Like many a Cubs fan, I’m still not sold on the legitimacy of this team. The Cubs built their strong early-season record by beating up on the Montreal Expos and the Pittsburgh Pirates, the two weakest clubs in the league. Likewise, their impressive 12-game winning streak, which ended Sunday when they ran into rookie pitching phenom Ben Sheets in Milwaukee, was amassed almost entirely against the Brewers–a team of free swingers that has proved susceptible to the Cubs’ pitchers–and the Cincinnati Reds, who have struggled all season with injuries to team leaders Ken Griffey Jr. and Barry Larkin. In short, the Cubs have yet to prove themselves against top competition in big games. The diminished White Sox don’t qualify as top competition, but the games against the Cubs figure to be their biggest contests of the year.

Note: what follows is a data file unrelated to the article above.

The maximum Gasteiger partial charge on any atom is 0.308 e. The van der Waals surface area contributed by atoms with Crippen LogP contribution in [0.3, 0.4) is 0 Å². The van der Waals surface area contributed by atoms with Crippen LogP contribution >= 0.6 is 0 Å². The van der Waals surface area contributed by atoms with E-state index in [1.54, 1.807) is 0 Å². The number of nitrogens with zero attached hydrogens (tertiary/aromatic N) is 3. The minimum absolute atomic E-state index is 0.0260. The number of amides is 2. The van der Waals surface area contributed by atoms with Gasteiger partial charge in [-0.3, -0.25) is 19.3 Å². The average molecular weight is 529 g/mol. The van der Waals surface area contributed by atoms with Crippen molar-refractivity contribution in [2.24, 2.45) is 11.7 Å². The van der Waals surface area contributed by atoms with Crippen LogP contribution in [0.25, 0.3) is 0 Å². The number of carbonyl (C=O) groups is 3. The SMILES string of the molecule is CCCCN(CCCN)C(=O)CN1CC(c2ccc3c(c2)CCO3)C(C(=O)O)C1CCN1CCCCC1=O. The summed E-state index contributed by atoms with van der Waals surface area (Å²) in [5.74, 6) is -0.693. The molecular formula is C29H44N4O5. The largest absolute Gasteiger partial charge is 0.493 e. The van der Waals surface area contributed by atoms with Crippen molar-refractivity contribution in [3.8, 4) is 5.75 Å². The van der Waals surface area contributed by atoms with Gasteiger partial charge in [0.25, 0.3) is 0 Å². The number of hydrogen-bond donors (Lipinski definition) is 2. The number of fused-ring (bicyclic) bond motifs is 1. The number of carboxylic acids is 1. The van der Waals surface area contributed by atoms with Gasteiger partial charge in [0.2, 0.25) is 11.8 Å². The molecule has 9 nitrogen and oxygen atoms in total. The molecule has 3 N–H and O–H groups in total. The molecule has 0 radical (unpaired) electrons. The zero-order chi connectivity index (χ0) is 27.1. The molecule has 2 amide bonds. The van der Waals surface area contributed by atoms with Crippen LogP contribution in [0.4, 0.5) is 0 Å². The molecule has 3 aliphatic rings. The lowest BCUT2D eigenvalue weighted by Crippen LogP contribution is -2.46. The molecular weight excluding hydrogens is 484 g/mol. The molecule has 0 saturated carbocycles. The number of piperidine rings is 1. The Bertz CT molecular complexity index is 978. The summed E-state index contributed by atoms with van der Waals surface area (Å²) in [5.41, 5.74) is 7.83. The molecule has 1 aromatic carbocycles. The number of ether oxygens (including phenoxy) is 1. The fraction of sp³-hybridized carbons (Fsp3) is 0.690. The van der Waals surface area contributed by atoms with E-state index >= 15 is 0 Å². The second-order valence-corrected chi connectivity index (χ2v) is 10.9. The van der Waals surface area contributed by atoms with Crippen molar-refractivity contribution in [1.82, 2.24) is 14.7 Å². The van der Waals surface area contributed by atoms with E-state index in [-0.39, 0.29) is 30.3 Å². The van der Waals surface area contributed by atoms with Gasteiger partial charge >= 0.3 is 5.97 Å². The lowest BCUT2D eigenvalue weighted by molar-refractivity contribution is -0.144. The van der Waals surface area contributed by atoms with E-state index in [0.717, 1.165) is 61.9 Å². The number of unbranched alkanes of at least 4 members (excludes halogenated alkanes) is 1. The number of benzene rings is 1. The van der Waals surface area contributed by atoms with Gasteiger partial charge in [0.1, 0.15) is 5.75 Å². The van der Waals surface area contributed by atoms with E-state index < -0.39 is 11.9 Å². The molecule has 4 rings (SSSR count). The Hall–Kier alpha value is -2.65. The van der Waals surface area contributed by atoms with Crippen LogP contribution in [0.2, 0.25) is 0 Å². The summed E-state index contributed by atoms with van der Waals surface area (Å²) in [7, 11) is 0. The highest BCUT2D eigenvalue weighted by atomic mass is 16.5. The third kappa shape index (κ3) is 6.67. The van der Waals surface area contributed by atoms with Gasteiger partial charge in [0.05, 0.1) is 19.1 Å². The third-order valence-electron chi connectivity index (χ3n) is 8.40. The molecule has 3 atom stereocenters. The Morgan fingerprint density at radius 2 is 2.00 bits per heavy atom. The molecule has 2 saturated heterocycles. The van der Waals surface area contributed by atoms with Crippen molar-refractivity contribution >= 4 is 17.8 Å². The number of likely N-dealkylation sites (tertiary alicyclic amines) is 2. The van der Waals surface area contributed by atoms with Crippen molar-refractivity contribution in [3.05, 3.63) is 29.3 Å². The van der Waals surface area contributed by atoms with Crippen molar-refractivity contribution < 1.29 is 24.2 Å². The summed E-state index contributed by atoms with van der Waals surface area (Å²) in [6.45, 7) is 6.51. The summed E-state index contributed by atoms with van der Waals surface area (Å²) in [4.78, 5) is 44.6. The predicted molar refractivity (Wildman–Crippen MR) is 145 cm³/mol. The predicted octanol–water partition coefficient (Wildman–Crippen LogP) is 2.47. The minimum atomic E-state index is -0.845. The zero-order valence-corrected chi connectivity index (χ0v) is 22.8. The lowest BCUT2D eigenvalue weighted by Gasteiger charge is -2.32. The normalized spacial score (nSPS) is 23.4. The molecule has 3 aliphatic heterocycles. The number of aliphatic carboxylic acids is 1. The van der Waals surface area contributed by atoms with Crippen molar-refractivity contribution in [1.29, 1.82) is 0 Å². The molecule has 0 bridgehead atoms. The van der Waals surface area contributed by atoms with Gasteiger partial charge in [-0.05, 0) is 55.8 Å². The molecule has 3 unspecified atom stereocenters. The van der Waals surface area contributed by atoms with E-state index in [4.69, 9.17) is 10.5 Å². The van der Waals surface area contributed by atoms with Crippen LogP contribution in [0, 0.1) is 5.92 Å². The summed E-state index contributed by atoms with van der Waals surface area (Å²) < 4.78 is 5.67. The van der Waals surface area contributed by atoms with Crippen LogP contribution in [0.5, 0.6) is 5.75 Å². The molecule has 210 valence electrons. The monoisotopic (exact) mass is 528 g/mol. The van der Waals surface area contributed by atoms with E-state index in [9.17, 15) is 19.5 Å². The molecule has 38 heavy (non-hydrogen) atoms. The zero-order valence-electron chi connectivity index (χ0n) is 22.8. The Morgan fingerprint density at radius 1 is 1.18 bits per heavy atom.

As I’ve written before, an odd thing about the exchange of fortunes between this year’s Cubs and Sox has been the weight of forces beyond their control–especially the enlarged strike zone. The easier strike has made the Cubs’ pitching staff a formidable bunch–suddenly, they’re among the league leaders in strikeouts–and pitching has combined with solid defense to keep them in most games. I’m a believer in these pitchers. One of last year’s mysteries was the way manager Don Baylor totally muddled the bull pen, having put together a fine one in his previous gig in Colorado; this year, aided by pitching coach Oscar Acosta, the relievers have again come to the fore. Jeff Fassero successfully filled in as stopper until Tom “Flash” Gordon joined the team, and Baylor has accomplished the ticklish move of making Gordon dominant without ruining Fassero. What’s more, he’s gotten the most out of youngsters Kyle Farnsworth, Courtney Duncan, and Felix Heredia, all of whom struggled with their confidence last year. The Cubs also retain one of the deepest five-man rotations in the league–from three to five, with Kevin Tapani, Julian Tavarez, and Jason Bere, they can claim to be as solid as almost anyone. These three, in fact, were the ones who really got the Cubs off to their fine start, because de facto ace Jon Lieber and still recovering ace-in-waiting Kerry Wood were struggling initially. That’s why the high point of that 12-game winning streak was Lieber and Wood’s back-to-back one-hit shutouts. Lieber will always be steady, occasionally turning in a game like that. If Wood can regularly pitch that way–be that dominating–he’ll make the same sort of difference to the Cubs that a healthy Frank Thomas makes to the Sox: he’ll give them a superstar to go with the talent. If Wood keeps pitching like that, the Cubs are legitimate playoff contenders, just as they were with him in 1998.